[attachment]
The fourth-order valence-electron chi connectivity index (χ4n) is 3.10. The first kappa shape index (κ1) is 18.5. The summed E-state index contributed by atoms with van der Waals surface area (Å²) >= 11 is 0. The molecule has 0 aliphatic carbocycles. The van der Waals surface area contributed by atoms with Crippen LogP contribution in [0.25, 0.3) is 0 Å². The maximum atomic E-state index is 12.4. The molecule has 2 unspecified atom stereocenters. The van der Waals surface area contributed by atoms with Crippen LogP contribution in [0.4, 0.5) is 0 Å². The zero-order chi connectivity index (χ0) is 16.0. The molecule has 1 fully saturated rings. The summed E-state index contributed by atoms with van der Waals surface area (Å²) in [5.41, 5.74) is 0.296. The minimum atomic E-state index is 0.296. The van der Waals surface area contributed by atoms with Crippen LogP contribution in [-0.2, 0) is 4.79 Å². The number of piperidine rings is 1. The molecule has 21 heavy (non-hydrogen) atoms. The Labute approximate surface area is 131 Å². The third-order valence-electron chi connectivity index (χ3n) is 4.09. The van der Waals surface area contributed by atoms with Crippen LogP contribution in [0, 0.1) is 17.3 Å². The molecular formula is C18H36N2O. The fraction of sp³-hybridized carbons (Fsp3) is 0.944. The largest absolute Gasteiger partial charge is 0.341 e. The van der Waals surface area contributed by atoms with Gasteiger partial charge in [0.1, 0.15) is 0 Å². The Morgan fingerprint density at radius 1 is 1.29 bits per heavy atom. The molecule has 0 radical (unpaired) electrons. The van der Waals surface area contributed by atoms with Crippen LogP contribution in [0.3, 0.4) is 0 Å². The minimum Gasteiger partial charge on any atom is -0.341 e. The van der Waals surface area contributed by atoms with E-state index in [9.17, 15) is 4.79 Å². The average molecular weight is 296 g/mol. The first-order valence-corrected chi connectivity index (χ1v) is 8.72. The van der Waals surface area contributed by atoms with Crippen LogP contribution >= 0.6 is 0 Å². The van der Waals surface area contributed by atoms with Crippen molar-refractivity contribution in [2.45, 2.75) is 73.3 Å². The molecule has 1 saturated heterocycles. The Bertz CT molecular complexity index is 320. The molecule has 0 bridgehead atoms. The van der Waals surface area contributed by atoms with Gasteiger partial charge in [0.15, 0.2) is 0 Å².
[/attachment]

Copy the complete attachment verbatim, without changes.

The fourth-order valence-electron chi connectivity index (χ4n) is 3.10. The first kappa shape index (κ1) is 18.5. The summed E-state index contributed by atoms with van der Waals surface area (Å²) >= 11 is 0. The molecule has 0 aliphatic carbocycles. The van der Waals surface area contributed by atoms with Crippen LogP contribution in [0.25, 0.3) is 0 Å². The maximum atomic E-state index is 12.4. The molecule has 2 unspecified atom stereocenters. The van der Waals surface area contributed by atoms with Crippen LogP contribution in [0.4, 0.5) is 0 Å². The zero-order chi connectivity index (χ0) is 16.0. The molecule has 1 fully saturated rings. The summed E-state index contributed by atoms with van der Waals surface area (Å²) in [5.41, 5.74) is 0.296. The minimum atomic E-state index is 0.296. The van der Waals surface area contributed by atoms with Crippen LogP contribution in [-0.2, 0) is 4.79 Å². The number of piperidine rings is 1. The molecule has 21 heavy (non-hydrogen) atoms. The Labute approximate surface area is 131 Å². The third-order valence-electron chi connectivity index (χ3n) is 4.09. The van der Waals surface area contributed by atoms with Crippen LogP contribution in [0, 0.1) is 17.3 Å². The molecular formula is C18H36N2O. The fraction of sp³-hybridized carbons (Fsp3) is 0.944. The largest absolute Gasteiger partial charge is 0.341 e. The van der Waals surface area contributed by atoms with Gasteiger partial charge in [0.1, 0.15) is 0 Å². The Morgan fingerprint density at radius 1 is 1.29 bits per heavy atom. The molecule has 0 radical (unpaired) electrons. The van der Waals surface area contributed by atoms with Crippen LogP contribution in [0.3, 0.4) is 0 Å². The minimum Gasteiger partial charge on any atom is -0.341 e. The van der Waals surface area contributed by atoms with E-state index in [9.17, 15) is 4.79 Å². The average molecular weight is 296 g/mol. The first-order valence-corrected chi connectivity index (χ1v) is 8.72. The van der Waals surface area contributed by atoms with Crippen LogP contribution >= 0.6 is 0 Å². The van der Waals surface area contributed by atoms with Crippen molar-refractivity contribution in [2.45, 2.75) is 73.3 Å². The molecule has 1 saturated heterocycles. The Bertz CT molecular complexity index is 320. The molecule has 0 bridgehead atoms. The van der Waals surface area contributed by atoms with Gasteiger partial charge in [0.15, 0.2) is 0 Å².